Categories: CampingGuides & hacks

Do You Have Nature Deficit Disorder?

Even if you’ve never heard of the term Nature Deficit Disorder (NDD), chances are, you’ve experienced symptoms. According to the Environmental Protection Agency, Americans spend on average 90% of their time indoors. By spending more and more time inside, we as a society have began losing our connection to the outdoors, and our mental and physical states are taking a toll. The good news? The cure is just outside your front door.


What is Nature Deficit Disorder?


Nature Deficit Disorder was first coined by author Richard Louv in his book Last Child in the Woods, which mainly focuses on children and their lack of connection with nature. According to Louv, NDD in children is contributed by many things, from being raised in an urban environment, to parents who are afraid of a little dirt or skinned knee. But all grown up, we as adults can continue to suffer from Nature Deficit Disorder. Working in cubicles and offices, a constant bombardment of media and technology, it’s getting more difficult to find time to binge the latest TV series… I mean, take a walk in the park.

But as humans, we have a deep-rooted desire to be out in the wilderness. We are animals, after all.

Although NDD is not recognized as a clinical medical condition, some would disagree. As scientific research continues in this field, there is conclusive evidence: Being around nature does our bodies and our minds good. Dedicated to the cause, the Children and Nature Network (C&NN) research database allows users to discover articles and resources proving many ways we benefit from nature, including:

  • Better Focusing Abilities
  • Creativity and Problem Solving Skills
  • Connection to Nature
  • Reduced Anxiety and Stress
  • Reduced Blood Pressure
  • Stronger Immune System
  • Improved Mental Health
  • Deeper Sleep

Symptoms of Nature Deficit Disorder


Do you or does someone you know experience NDD? In this day in age, it is common to develop mild or severe forms of NDD. Here are several symptoms to look out for:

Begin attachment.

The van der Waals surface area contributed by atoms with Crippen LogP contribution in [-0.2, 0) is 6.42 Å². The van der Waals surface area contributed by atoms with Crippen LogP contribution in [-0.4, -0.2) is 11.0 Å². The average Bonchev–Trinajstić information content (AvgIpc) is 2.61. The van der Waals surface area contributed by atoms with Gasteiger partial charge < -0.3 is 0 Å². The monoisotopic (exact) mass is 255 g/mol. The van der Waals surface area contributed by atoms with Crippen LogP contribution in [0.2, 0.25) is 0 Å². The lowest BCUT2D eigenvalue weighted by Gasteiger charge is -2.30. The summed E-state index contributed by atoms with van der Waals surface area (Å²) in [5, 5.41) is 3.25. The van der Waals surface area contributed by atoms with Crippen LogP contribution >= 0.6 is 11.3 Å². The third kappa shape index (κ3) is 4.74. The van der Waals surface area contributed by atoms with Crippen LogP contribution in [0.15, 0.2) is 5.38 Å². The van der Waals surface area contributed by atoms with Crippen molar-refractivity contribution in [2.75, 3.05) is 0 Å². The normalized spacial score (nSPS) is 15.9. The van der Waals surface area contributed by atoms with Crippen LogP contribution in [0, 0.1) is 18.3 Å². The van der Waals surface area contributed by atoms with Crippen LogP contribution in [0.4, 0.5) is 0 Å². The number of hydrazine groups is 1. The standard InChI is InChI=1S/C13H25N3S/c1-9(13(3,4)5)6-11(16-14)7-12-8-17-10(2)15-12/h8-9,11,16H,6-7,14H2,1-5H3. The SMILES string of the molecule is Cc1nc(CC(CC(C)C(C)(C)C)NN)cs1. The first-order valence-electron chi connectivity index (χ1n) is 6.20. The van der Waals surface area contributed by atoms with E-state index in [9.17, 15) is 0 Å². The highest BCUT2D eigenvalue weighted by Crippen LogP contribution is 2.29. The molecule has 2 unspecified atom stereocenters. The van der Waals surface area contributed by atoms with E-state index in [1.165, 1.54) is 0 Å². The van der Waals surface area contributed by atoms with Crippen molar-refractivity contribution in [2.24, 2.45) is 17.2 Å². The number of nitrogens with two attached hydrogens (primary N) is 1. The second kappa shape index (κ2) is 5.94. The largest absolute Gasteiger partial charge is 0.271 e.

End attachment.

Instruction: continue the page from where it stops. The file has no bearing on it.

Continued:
• Distraction – Foggy-headed and unfocused, distraction is a major symptom of NDD. Over-stimulated by tethered media devices and buzzing technologies, our attention-spans are being challenged more and more.
  • Stress and Anxiety – Does your work and daily life make it hard to slow down? Exhausted by our own agendas, we forget to take time to breathe. As a result, our bodies can experience varying symptoms from lack of sleep to high-blood pressure.
  • Depression – If you’ve ever had the winter blues, you know Seasonal Affective Disorder exists. Due to reduced sunlight and our sleeping patterns getting out of whack, we experience SAD. Combined with SAD, NDD may bring about depression in some, although it’s not always a visible symptom.
  • Obesity – Constantly indoors, our bodies can gain a few pounds and easily become overweight. What’s worse, obesity can lead to an endless list of other health-related issues.  The American Heart Association (AHA) gave a recent report that one in three children are considered overweight. Exceeding even drug abuse and smoking as a top health risk concern among parents, childhood obesity comes with added issues into adulthood: Type 2 diabetes, elevated cholesterol levels, higher blood pressures, lower self-esteem, and depression, among a few.

5 Ways to Combat Nature Deficit Disorder


In her book, The Nature FixFlorence Williams writes that Finnish researchers suggest “Being in nature a minimum of five hours per month can make you happier overall”.

Taking your Vitamin N (for Nature), provides many benefits both physically and emotionally. It relieves our anxiety levels, lifts our mood from depression, and boosts creative thinking and problem solving. It also gives us a deeper appreciation of the environment, and in turn, makes us better stewards.